This is leading to urgency and errors. The halves need to be practicing forcing dropouts at training until they can perfectly weight kicks.
There is a lack of ball movement laterally. In the two sets leading up to Herbie Farnworth’s try, Milford and the right edge didn’t touch the ball once. This is lumping pressure on Brodie Croft, who kicked for Farnworth’s try, but there is a lot on Croft’s shoulders with Milford not chipping in.
The Broncos have not adapted to the new rules, which is well documented. Tom Flegler and Lodge seem to be particularly guilty of giving away the six-again. It seems to me that this would be particularly coachable and that the Broncos should spend close to 100 per cent of their time focusing on the new ruck rule interpretations.
Perhaps now that restrictions are being lifted in Queensland they should invite referees to training to help train and police the new infringements at Red Hill. Apparently due to isolation, Queensland teams were prevented from having referees attend training.
I can understand the sin-binning of Oates and Carrigan. They are frustrated as they are actually trying. I cannot excuse the constant shoulder charges from the likes of Pangai and Joe Ofahengaue. A good coach would pull them aside and explain to them that continued ill discipline will result in them being dropped. As a fan I’d rather have players play out of position or a young player fill in than a lack of accountability or pressure for a spot.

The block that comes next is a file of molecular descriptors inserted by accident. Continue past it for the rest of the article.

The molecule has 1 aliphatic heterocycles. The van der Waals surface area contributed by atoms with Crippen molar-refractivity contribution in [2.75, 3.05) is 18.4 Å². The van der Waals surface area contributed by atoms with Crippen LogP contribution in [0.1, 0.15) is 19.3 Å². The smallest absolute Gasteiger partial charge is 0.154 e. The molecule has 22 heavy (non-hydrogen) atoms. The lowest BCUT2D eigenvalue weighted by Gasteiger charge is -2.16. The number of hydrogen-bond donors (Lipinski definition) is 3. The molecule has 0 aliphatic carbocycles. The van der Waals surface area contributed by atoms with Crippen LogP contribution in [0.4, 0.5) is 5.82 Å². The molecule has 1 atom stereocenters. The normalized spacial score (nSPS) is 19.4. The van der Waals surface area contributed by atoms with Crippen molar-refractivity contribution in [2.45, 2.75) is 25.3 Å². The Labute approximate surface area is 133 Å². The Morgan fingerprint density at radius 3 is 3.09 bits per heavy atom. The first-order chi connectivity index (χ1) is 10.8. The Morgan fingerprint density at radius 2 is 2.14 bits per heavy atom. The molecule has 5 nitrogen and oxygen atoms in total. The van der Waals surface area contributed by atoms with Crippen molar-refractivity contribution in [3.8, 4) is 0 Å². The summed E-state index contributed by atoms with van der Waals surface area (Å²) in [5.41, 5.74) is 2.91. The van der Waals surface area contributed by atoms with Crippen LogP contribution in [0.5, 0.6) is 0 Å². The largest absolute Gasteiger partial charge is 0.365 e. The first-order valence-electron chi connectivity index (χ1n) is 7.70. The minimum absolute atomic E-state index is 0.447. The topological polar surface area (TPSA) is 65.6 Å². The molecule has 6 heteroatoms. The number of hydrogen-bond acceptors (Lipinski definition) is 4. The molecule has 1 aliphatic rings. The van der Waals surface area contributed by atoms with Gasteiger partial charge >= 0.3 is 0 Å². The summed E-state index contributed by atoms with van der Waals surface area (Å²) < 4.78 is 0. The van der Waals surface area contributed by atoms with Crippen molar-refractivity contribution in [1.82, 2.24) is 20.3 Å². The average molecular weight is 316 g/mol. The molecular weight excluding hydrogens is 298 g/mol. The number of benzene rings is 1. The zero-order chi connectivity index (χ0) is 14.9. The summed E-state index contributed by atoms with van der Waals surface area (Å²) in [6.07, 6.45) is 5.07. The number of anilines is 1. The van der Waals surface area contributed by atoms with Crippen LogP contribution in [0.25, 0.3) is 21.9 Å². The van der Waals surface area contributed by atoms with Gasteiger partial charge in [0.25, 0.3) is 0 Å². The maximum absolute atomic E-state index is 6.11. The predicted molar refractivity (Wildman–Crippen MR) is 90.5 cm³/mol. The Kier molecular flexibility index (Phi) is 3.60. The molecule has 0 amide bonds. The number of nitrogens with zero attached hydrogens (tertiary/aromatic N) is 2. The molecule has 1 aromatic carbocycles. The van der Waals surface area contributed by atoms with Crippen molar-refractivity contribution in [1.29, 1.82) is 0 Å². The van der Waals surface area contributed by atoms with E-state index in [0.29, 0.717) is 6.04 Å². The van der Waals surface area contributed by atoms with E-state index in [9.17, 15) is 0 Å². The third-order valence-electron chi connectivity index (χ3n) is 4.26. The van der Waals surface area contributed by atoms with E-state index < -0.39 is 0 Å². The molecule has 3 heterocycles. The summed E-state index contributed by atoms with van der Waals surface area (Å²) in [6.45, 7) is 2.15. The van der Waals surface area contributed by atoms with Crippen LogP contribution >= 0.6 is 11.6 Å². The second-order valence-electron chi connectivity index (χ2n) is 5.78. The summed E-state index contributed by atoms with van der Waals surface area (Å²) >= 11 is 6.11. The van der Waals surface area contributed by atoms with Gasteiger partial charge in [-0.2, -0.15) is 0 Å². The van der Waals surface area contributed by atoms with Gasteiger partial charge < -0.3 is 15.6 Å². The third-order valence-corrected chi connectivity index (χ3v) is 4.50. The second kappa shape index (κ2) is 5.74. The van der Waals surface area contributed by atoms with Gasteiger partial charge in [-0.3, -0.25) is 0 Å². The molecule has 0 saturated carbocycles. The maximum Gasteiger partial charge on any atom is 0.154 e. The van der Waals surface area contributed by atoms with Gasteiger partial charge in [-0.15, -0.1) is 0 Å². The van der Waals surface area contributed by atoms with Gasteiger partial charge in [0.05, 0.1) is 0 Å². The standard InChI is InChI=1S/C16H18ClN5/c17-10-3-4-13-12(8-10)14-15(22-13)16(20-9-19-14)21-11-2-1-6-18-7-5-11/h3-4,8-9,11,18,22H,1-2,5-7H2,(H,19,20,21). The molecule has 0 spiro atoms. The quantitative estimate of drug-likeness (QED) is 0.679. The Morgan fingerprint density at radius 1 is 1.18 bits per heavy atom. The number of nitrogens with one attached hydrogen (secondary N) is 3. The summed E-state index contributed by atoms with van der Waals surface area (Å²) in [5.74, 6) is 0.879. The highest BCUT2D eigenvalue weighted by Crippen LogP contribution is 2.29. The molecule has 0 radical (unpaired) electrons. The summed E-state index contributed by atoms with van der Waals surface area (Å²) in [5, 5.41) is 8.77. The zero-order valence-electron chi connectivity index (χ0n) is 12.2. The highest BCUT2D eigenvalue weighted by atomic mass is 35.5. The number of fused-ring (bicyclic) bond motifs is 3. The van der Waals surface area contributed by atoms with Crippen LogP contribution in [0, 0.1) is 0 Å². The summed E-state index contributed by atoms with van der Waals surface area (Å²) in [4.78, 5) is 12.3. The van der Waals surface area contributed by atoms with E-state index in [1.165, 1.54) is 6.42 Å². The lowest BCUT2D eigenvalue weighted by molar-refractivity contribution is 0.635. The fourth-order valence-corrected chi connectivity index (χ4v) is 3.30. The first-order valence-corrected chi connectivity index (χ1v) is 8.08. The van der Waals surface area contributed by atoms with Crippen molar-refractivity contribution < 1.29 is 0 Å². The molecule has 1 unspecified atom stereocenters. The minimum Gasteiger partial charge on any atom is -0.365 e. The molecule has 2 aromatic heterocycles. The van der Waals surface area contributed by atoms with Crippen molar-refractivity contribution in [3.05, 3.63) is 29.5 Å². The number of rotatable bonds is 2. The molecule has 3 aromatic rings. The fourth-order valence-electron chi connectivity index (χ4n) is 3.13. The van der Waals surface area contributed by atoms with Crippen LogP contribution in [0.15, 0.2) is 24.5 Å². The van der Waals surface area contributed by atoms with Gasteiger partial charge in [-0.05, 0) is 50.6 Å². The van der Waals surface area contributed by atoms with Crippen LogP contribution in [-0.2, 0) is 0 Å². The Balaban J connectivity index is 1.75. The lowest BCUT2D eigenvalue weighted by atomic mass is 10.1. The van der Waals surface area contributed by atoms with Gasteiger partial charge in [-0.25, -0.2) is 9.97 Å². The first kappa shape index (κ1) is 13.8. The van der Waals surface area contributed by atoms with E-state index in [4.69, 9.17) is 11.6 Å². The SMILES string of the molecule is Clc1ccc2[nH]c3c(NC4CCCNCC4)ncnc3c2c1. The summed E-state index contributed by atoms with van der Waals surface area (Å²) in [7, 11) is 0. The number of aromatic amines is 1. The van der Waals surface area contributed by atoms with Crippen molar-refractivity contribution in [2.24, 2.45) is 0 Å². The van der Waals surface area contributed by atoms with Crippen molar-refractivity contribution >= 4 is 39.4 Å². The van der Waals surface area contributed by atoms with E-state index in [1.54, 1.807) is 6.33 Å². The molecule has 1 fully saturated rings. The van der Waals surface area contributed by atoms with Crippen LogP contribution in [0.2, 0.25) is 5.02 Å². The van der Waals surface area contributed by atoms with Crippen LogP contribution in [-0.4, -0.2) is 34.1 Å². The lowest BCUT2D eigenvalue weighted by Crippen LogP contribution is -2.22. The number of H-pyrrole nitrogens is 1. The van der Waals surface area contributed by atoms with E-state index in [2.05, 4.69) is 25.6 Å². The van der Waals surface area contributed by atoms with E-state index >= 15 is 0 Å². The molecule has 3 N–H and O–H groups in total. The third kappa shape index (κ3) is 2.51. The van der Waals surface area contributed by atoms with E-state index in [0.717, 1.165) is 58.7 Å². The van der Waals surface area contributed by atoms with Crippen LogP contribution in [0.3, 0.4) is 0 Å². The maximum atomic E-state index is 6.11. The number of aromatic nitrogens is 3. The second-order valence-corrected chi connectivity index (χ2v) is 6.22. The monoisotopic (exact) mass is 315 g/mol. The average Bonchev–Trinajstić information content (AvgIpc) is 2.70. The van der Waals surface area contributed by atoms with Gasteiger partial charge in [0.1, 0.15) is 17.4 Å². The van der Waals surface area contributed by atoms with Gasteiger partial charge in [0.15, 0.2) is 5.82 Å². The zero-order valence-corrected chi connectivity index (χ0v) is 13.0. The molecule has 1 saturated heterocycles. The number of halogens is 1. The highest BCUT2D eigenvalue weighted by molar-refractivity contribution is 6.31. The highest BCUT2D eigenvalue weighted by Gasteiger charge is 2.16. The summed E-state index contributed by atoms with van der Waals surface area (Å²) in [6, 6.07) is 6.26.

Players laughing after losses, not getting cranky after mistakes, happily shaking hands and joking with the opposition and going to play at the pokies the night before a final are wider issues that stink of poor discipline and a lack of respect for what it means to wear the Broncos jersey. Leaders like Alex Glenn and Patrick Carrigan have a right to be angry at their troops, and a cultural change is in order.
The Broncos’ selection and recruitment will hopefully come under the microscope under the reviews ordered on Sunday by Karl Morris, the Broncos chairman. But as outlined above, it seems many of their other issues stem from lack of player accountability and lack of quality coaching.
Both the highly paid players and their entire coaching staff need to be put on notice. If they don’t make changes they can expect fan attendance to further drop away and stakeholders and corporate support to shrink.